Cast your mind back five years. It’s 2017. Cloud computing is all the rage (I can store all of my work in the sky?). The Internet of Things has delivered cutting-edge technology like smart security cameras into our homes. University students are crowding in parks to capture Pokemon using an augmented reality app. Remote working is a new age concept that your CEO won’t get on board with. ‘User experience designer’ – along with its ironic tee uniform – is the hottest agency job going around town.
Now, fast forward to FY23 where the landscape has completely shifted. Today, almost every part of our work and lives is integrated with technology. As reported in the Australian Government’s Digital Economy Strategy, it’s estimated that 250,000 new jobs will be created by digitalisation by 2025. To put that into perspective, Australia had more than 770,000 technology workers in 2019 – 6.8 per cent higher than 2018. This was 1.5 times the growth in the number of professional occupations over the same period.
In short, our workforce is changing rapidly. Digital and technology specialists, largely millennials and generation z, have a unique opportunity for fast career progression in the technology job market. In this blog, I take a look at three technology trends that are shaping the talent search.
1. Augmented reality and virtual reality
Augmented reality and virtual reality technologies enhance or replace real-life environments with simulated ones. Augmented reality (AR) enhances and changes your surroundings by adding digital elements to a live view, often by using the camera on a smartphone (think Google Maps).
Virtual reality (VR) uses software and hardware such as headsets to immerse users in a digital world. They get to explore and interact with a virtual universe, and in some cases, their physical environment. Thanks to the gaming industry, consumer uptake of VR headsets is increasing rapidly. Between Feb 2021 and 2022, active usage of VR headsets grew by almost 10 per cent. Now, at least 4.6 per cent of Australians aged between 16 and 64 are using these devices daily. And, Australian companies have responded. Today, these technologies are no longer limited to gaming. Businesses in a range of industries, particularly retail, automotive, healthcare and education, are shifting it to the mainstream, realising the potential to connect with new customers and offer unique, memorable interactions. Australian companies are also seeing the benefits of implementing VR and AR technology internally to improve employee communication, engagement and retention, especially in post-COVID remote working environments.
In 2020, PwC reported that AR and VR technology has added $46.4 billion to the global economy and is estimated to add $1.5 trillion to the GDP and create 23 million jobs by the year 2030.
2. Artificial intelligence
Artificial intelligence (AI) leverages computers and machines to mimic the problem-solving and decision-making capabilities of the human mind for increased automation, accuracy, speed and cost savings. In the last two years, economic uncertainty and pandemic-induced lockdowns sped up the adoption of automation and AI in Australia. Consequently, this technology is already delivering economy-wide benefits by lifting Australia’s competitive capabilities, enabling industry wide transformation, and unlocking local jobs and economic growth. It’s one of the reasons that the Australian Government unveiled a $124 million AI Action Plan and National Artificial Intelligence Centre late last year.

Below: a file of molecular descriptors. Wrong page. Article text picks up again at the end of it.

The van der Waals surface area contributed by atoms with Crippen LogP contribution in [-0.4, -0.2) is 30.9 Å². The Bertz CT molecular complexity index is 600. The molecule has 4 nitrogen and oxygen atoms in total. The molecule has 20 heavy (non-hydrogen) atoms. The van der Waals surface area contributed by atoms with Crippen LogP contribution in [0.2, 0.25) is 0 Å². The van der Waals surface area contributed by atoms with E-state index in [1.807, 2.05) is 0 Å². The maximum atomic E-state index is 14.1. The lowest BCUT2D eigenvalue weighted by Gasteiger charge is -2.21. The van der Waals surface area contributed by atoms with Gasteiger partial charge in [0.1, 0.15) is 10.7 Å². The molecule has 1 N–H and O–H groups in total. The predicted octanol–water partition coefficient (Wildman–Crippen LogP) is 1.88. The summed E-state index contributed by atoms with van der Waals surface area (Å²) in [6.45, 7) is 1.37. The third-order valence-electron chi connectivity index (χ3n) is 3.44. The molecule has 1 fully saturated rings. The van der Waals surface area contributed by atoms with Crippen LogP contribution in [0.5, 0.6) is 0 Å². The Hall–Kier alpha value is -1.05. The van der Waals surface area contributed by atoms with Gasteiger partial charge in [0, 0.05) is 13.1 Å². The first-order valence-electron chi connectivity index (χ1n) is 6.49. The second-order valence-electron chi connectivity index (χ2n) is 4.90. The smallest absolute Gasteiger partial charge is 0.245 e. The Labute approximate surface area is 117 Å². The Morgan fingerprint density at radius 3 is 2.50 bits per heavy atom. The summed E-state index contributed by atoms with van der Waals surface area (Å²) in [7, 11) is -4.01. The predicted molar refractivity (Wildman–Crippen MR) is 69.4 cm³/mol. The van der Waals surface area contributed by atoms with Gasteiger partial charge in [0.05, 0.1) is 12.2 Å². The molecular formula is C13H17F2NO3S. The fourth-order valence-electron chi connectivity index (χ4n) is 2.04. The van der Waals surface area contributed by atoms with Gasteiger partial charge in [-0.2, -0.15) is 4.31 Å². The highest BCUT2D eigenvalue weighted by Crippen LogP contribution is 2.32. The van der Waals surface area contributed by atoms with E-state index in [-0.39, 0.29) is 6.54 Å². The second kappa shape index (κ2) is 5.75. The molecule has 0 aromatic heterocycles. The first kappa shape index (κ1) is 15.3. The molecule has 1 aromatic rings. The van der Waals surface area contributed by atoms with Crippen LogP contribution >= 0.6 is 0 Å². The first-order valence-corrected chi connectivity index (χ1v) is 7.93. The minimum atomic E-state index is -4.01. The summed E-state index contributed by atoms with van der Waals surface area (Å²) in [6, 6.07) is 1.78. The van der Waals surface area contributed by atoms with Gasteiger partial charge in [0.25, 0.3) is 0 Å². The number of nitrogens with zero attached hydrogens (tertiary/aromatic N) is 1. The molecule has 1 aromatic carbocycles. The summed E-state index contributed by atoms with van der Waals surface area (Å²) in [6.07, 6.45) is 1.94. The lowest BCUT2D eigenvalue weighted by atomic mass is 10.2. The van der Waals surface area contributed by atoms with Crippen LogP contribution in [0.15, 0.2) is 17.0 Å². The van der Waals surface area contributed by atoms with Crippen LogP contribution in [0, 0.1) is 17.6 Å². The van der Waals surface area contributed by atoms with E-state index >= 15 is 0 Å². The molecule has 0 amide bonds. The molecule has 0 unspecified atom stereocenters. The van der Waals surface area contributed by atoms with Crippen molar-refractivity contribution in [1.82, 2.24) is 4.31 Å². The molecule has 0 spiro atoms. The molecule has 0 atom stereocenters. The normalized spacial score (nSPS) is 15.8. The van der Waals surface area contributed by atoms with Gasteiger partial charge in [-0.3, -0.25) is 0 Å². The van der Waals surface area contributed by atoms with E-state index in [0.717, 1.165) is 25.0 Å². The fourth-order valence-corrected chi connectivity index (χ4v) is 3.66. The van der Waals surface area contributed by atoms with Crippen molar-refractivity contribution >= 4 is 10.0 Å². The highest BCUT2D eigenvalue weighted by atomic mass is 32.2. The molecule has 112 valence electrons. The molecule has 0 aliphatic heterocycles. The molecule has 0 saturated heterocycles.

Heading into FY23, the adoption of AI and automation tools will keep picking up pace with wide-ranging implications for workflow and the future of work. This is especially true for organisations that are gathering data but not putting it to use, or for those looking to gain a competitive advantage through the ongoing COVID recovery.
When fed with the right data, AI has predictive capabilities that can identify and resolve issues before they occur. For example, a company could use this capability to help predict when staff might be thinking about leaving their company. With this intelligence, teams can proactively manage people and culture to ensure the best outcomes.
Cryptocurrency, or ‘crypto’, is any form of currency that exists digitally or virtually and uses cryptography to secure transactions. One of the key features of cryptocurrencies is that it doesn’t have a central issuing or regulating authority; it instead uses a decentralised system to record transactions and issue new units. In 2021, we saw cryptocurrencies achieve a new level of mainstream popularity. Large institutions, including the ANZ and Westpac in the banking sector, as well as multi-million dollar blockchain start-ups, proactively sought business and investment opportunities in cryptocurrency. This investment has created many new roles, with specific skills including Java, Python, machine learning, and AI coming in high on the prerequisite list. According to a 2022 Crypto & AI Jobs report, Australia now ranks fourth globally with Sydney, Melbourne and Brisbane being the top cities to gain employment opportunities in cryptocurrency.
While cryptocurrency, and the blockchain technology that underpins it, is one of the most exciting technological developments of our time, it’s easy to overlook its vast potential. Whether it be regulators providing the appropriate framework for the industry to grow, or more investors coming on board, FY23 will see unprecedented growth for this sector in Australia and abroad.
Want to know where you could take your career? Talk to us.
My team at Limelight People are currently recruiting for several technology roles in the AR/VR sector. If you’re ready to make your move and learn about what’s on offer, please email me at email@example.com for a confidential discussion.